The gang-rape on a moving bus on December 16 last year had sparked an unprecedented anger among the people but the outrage didn’t help to change much on the ground.
In fact, the national Capital recorded a spurt in rape and molestation cases after the brutal sexual assault on the 23-year-old paramedical student. Over a thousand rape cases were reported in Delhi till August 15 this year.
“It has made no difference to them...neither the police nor the government. So much was promised but for us things are same as they were on December 16,” said the father of the victim.
The Delhi Police, among many other agencies, had promised a slew of measures to make public spaces safe for woman. Enhanced patrolling and deployment at vulnerable spots, PCR pick-ups, more women personnel, etc. However, most of them were either not executed or if done, only half-heartedly. The focus of policing is still on the VIP districts — maximum PCR vans per district is still in New Delhi.
“The situation is as bad as it was before December 16, if not worse. Even today whenever a rape case is reported we see politicians and even police officers holding women responsible for the crime.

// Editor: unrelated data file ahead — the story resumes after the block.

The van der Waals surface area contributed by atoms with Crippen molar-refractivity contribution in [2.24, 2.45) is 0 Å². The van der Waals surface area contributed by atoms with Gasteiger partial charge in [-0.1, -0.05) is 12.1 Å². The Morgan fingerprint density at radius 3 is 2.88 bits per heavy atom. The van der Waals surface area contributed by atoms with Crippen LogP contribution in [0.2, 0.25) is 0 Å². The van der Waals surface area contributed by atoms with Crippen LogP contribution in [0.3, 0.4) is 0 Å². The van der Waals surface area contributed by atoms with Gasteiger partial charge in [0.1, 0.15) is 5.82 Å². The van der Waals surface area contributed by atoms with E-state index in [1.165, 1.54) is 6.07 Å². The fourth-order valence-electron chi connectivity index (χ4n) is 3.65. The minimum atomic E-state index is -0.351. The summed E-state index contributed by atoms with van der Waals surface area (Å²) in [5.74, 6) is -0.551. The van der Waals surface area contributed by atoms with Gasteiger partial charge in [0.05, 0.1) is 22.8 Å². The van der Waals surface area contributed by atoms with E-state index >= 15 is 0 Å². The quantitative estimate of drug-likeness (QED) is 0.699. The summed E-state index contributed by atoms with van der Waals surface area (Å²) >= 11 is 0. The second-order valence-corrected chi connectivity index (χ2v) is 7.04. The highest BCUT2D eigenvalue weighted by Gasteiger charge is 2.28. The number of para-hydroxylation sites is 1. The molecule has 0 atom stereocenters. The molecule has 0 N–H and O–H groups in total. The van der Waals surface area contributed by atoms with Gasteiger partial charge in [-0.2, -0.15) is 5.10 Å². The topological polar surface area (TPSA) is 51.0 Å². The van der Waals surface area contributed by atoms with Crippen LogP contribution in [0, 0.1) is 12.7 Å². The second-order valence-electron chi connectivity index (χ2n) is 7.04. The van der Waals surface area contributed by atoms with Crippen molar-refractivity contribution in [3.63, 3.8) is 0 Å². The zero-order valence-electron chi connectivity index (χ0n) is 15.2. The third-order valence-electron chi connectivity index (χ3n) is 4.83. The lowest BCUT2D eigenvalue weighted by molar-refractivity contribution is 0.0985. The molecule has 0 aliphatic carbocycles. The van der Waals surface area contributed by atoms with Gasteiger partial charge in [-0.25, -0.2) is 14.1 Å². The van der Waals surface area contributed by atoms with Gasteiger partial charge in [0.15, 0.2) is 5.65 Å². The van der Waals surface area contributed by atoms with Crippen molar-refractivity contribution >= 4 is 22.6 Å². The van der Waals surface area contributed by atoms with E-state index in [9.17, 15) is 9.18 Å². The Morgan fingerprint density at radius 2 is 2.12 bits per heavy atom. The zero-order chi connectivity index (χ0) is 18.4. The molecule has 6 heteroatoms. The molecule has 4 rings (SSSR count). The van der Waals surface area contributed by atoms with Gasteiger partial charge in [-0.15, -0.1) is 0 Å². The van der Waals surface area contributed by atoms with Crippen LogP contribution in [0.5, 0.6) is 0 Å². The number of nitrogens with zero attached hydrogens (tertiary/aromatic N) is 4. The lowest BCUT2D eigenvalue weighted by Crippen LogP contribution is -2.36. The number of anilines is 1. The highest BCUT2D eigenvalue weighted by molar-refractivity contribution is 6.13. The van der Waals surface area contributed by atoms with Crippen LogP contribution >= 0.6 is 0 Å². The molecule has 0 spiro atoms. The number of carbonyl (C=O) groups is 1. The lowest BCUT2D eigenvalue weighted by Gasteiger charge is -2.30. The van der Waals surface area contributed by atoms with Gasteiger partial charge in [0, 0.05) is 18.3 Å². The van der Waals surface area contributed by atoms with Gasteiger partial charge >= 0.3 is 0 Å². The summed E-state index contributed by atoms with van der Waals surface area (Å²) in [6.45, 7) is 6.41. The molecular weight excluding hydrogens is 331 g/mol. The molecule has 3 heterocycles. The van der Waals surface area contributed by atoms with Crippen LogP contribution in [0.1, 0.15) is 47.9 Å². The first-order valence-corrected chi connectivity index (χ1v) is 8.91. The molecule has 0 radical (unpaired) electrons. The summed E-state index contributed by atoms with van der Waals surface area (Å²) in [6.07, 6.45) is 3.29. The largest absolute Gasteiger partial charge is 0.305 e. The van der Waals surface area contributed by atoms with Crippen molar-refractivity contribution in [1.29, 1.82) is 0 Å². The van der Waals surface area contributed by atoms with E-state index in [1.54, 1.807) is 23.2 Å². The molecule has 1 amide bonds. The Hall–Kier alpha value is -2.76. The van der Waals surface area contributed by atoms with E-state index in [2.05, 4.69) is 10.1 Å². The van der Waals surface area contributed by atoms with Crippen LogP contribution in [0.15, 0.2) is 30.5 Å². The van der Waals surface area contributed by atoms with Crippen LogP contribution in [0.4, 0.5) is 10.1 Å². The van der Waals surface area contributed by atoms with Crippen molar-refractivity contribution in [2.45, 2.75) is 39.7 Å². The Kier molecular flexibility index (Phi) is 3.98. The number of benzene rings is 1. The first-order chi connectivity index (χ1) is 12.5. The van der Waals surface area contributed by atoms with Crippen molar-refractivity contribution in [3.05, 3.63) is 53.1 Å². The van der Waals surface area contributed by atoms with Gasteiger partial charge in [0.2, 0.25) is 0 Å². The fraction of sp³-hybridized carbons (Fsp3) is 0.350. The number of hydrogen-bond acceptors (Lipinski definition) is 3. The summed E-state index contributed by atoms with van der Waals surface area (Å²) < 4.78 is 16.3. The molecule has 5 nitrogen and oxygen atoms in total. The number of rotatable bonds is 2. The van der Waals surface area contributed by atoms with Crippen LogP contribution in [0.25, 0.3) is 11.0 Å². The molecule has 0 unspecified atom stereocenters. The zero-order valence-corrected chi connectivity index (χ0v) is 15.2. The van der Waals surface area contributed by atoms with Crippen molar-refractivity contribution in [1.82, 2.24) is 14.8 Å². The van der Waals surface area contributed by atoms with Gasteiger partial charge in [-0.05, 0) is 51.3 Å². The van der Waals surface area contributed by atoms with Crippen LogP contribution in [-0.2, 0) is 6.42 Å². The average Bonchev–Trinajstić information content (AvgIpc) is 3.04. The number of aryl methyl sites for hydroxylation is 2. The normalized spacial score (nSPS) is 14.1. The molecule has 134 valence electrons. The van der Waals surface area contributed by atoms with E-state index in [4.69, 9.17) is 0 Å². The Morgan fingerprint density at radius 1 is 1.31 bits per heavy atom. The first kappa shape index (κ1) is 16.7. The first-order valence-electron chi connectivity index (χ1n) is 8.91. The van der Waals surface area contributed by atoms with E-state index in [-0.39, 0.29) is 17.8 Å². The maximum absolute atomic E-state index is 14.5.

The mindset has to change. Strict implementation of the law will help change the mindset as perpetrators think they can get away with anything,” said Kavita Krishnan, secretary of All India Progressive Women’s Association (AIPWA).
While the Delhi government had launched a helpline for women in distress, 181, officials claimed that lack of coordination with the police remained one of the biggest obstacles in getting those complaints translated into FIRs.
Most of the calls on 181, which receives almost 1,000 calls every day, are related to domestic violence, obscene calls, sexual abuse and stalking.
“More women are coming forward to report cases and that is why the number of cases have gone up.
This is a healthy trend as women are confident that action will be taken on their complaints,” said Khadija Farooqui, a human rights consultant to the Delhi government.
The Justice JS Verma committee had recommended enhancing the strength of police force and developing community policing by training volunteers. None of these suggestions has been implemented.
“We can’t leave everything to police as they have their own constraints. It is important for women to know their rights and learn self-defence,” said Bulbul Dhar, director of Sarojini Naidu Centre for Women Studies, Jamia Millia Islamia.